Kiosk Softwares

Kiosks seem to be everywhere these days. Whether you go to an airport and check in, get cash out of an ATM, or purchase groceries in an automated check-out line, kiosks are now an important part of everyday life. However, innovation with kiosks is far from over. With the release of Windows Vista, new technologies will be available to developers that will enable a new generation of retail kiosks. This paper will provide an overview of these new technologies and relate them to benefits that a developer will see for creating rich kiosk solutions. This paper will be the first of a series of papers to be released on kiosk development with Microsoft products and technologies. Future whitepapers and demonstration code will soon be available that will provide more detail on the concepts introduced in this document. This paper also deals primarily with the software development component of building kiosk solutions.

Kiosks in Use Today

Kiosks are already used extensively in retail stores. Kiosks are proliferating as retailers realize the value of servicing customers using automated machines. Kiosks provide the information that customers need in order to make a decision, so that they don't walk out of the store "empty handed.Kiosks can also be placed in retail scenarios where it would be too expensive to hire and train in-store employees to educate customers. For example, a sporting goods retailer may only be able to afford one "golf pro" for a store. By implementing kiosks, a sporting goods store could manage more customers with fewer people, by enabling the consumer to get answers to basic golf questions while the golf pro handles the more difficult consumer questions. Not only can kiosks be used to train customers, they are also useful for training employees. In the golf pro scenario discussed above, the golf pro could learn about newly introduced products from the kiosk, to help his or her golf customers understand the new features of a golf club that has just been released.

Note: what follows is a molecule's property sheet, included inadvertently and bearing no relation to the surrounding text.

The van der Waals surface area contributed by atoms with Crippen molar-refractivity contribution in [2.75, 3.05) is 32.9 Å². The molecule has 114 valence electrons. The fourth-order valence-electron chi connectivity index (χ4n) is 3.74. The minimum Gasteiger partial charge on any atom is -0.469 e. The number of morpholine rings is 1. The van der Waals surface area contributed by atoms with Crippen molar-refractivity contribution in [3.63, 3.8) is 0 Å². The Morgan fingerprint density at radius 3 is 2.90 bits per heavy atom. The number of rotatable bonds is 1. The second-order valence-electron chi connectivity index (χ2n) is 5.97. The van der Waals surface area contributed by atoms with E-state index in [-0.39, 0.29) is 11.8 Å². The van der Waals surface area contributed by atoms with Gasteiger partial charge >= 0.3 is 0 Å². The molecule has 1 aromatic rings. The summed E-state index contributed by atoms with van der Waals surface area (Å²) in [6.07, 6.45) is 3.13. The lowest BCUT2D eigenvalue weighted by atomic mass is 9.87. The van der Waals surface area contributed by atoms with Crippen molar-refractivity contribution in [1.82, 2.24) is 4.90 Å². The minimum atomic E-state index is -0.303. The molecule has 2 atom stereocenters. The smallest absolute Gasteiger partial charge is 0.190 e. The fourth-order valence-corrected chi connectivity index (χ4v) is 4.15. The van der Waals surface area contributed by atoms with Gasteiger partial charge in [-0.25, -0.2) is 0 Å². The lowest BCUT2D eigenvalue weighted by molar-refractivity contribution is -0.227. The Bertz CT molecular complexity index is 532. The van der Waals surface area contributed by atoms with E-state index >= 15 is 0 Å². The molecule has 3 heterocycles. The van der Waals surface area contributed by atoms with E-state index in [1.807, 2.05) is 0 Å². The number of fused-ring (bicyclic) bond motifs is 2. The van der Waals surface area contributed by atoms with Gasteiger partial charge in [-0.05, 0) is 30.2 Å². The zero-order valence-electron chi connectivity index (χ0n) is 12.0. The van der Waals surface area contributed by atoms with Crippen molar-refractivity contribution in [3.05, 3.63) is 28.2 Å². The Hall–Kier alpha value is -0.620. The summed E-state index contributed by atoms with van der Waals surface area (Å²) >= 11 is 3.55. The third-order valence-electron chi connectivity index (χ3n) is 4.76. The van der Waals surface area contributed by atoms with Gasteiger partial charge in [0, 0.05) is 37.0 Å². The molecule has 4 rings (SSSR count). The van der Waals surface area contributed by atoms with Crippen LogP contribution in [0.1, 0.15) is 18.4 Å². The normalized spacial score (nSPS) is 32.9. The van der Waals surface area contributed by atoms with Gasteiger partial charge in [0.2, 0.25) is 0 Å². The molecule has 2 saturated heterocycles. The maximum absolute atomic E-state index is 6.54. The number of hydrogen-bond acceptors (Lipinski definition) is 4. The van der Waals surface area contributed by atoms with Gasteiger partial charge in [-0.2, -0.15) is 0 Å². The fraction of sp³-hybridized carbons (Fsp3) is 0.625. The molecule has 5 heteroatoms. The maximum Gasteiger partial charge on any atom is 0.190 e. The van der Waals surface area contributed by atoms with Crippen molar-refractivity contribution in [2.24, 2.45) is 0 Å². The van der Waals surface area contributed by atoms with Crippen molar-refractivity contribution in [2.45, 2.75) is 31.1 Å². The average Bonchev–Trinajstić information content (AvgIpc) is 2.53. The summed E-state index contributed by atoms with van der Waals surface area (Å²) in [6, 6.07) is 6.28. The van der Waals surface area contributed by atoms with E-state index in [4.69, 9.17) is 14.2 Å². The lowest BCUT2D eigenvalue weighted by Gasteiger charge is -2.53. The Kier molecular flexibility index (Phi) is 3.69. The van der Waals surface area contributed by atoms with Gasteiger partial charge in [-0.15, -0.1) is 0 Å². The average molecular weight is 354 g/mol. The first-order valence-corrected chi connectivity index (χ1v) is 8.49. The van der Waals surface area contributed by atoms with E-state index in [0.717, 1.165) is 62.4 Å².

Suppliers have also discovered the value of kiosks. Suppliers now work in conjunction with retailers to place vendor-supplied kiosks in a store. These kiosks can be used to answer vendor-specific product questions, or to provide basic services such as refilling a printer ink cartridge. Vendor-supplied kiosks often reinforce a brand by displaying messages to consumers walking by when the kiosk is not in use.

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